Ronit Eisenbach Honored as “First” by UMD’s ADVANCE Program


For Women’s History Month, the UMD ADVANCE Program is celebrating female faculty who have been “firsts.” They have selected MAPP Professor Ronit Eisenbach who, last year, became the first woman named as a full professor of architecture in MAPP’s 50-year history.


“We are extremely proud of our colleague, Professor Ronit Eisenbach, for being recognized by the UMD ADVANCE Program, as they celebrate "firsts" among women faculty,” MAPP Interim Dean Don Linebaugh said.


A great achievement in its own right, Eisenbach, who is also an artist and art curator, has broken down gender barriers her entire life. 


As a child in the early 1970s, Eisenbach and three friends made the local newspaper by being the first girls to enroll in a woodshop class offered at a local settlement house in the Chelsea neighborhood of New York City where she was raised. She was also the first girl to have a Bat Mitzvah at her synagogue.


After graduating from the Rhode Island School of Design in 1986 with both a Bachelor of Fine Arts and a Bachelor of Architecture, Eisenbach interned at Payette Associates in Boston. There, Janet Baum, the large firm’s only female principal, was one of her mentors.


Upon completing her internship, Eisenbach went on to earn a Master of Architecture in 1993 at the Cranbrook Academy of Art outside Detroit. After graduating from Cranbrook, she took a position at the University of Detroit Mercy School of Architecture, becoming the first female tenured faculty member in 1998. Eisenbach joined the University of Maryland in 2002 and was promoted to full professor 16 years later.


Gender parity in architecture has improved drastically over the past half-century, with women now accounting for almost half of all architecture students and 40 percent of those applying for licensing, according to The New York Times. However, less than a third of AIA members are female and just 17 percent of partners or principals in architecture firms are women.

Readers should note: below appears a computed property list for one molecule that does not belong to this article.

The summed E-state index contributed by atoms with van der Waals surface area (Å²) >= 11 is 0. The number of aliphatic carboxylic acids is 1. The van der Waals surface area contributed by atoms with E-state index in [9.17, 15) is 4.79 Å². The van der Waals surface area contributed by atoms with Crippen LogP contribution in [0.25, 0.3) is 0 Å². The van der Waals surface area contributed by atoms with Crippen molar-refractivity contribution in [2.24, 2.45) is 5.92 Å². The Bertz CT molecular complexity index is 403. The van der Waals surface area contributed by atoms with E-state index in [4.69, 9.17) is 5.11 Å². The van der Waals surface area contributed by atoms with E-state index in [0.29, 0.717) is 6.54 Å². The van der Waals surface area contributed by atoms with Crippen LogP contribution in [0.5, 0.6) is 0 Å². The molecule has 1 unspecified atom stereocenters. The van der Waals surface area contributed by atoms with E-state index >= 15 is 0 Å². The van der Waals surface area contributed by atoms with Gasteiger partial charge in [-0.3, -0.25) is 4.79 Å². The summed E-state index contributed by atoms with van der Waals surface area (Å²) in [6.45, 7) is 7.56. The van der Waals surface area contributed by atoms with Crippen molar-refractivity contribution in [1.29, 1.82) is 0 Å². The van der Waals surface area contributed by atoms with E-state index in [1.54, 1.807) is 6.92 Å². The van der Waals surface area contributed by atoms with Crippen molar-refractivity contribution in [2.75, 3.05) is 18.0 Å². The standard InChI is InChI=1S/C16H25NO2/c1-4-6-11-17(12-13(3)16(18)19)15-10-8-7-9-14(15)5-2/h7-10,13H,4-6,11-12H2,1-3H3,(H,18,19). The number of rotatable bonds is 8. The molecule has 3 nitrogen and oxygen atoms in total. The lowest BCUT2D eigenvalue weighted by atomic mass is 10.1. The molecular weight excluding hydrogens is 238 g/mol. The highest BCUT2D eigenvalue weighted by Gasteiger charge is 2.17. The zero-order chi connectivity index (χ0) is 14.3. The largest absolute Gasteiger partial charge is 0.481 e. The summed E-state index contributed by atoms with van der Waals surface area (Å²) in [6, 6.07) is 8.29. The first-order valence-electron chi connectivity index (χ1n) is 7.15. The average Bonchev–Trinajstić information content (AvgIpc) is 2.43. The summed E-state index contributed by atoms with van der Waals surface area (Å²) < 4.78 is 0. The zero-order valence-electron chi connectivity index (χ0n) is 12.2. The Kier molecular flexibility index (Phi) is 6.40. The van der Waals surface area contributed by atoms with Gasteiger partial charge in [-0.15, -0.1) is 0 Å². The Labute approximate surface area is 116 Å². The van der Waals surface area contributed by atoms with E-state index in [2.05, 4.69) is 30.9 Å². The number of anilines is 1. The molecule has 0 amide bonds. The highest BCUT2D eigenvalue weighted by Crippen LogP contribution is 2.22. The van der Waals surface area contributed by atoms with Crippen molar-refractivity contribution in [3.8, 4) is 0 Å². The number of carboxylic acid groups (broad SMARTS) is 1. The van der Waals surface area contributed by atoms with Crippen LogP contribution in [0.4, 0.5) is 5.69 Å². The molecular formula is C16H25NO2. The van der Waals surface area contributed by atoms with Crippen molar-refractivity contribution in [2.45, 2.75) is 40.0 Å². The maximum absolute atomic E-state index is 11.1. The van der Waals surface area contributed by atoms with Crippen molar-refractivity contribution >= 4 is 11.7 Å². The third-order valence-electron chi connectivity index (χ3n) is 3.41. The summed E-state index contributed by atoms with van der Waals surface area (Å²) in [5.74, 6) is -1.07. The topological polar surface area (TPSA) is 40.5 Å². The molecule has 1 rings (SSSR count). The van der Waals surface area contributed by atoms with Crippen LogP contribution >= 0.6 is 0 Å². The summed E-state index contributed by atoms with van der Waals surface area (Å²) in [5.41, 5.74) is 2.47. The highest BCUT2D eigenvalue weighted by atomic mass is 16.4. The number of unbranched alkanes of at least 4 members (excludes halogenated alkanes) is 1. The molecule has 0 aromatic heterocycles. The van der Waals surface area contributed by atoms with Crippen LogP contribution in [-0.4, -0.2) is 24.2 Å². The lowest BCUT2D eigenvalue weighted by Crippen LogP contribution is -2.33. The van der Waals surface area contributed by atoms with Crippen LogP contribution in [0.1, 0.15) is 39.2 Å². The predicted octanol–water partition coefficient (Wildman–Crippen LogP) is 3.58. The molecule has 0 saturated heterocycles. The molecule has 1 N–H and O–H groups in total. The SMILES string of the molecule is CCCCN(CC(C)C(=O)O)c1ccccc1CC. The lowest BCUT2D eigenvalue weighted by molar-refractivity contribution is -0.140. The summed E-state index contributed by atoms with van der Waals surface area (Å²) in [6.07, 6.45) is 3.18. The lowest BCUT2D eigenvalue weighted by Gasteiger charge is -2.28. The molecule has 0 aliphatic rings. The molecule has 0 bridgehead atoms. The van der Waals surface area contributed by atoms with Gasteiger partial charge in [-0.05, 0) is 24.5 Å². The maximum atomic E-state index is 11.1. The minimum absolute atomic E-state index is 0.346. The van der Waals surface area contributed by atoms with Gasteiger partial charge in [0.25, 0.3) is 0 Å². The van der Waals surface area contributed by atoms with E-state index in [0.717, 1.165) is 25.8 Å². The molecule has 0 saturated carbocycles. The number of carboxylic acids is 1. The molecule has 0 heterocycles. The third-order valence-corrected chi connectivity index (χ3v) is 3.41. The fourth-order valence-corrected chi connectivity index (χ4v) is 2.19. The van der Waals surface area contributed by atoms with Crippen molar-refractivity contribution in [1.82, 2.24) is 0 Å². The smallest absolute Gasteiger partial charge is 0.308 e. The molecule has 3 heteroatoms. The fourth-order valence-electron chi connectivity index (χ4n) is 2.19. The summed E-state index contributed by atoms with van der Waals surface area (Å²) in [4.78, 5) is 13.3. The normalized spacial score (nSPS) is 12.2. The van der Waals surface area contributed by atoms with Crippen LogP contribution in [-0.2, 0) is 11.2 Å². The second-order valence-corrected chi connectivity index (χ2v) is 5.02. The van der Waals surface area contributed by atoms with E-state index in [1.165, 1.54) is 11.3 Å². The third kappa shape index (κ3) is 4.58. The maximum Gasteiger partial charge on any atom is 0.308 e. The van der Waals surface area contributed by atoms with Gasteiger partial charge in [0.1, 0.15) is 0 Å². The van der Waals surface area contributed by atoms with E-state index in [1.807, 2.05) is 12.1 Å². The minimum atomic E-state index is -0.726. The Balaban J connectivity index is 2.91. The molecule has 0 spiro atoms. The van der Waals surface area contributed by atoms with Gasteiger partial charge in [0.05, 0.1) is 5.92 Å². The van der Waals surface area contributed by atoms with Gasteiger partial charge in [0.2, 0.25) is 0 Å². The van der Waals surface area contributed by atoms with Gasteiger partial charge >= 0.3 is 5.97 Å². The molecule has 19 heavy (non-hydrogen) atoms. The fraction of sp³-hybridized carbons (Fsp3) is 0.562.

“A real challenge is the glass ceiling at the upper leadership in many firms, and women dropping out from getting licensed,” Eisenbach said. “The culture is shifting. We have many talented female designers in our program now. Our female students have created a strong women-in-architecture group. Our lecture series celebrates women who are practicing today.” You can read about the upcoming Women Leading Architecture event here, and see the list of lectures here.


At UMD, Eisenbach teaches both graduate and undergraduate architecture studios, contemporary theory and an introductory course on the built environment. She has led several multidisciplinary, community-driven projects that explore the perception of place, often pairing design with other humanities-based disciplines such as dance and sculpture, and has worked with students to develop several place-based public art installations throughout the region. She was one of the first professors to have a course selected by UMD’s Academy for Innovation & Entrepreneurship as a “Fearless Ideas Course.” Eisenbach also manages and curates MAPP’s Kibel and Linear Galleries, both of which aim to provide exposure to creative expressions reflecting or influence the built environment.




-By Dan Novak

Posted on March 29, 2019 by Jelena Dakovic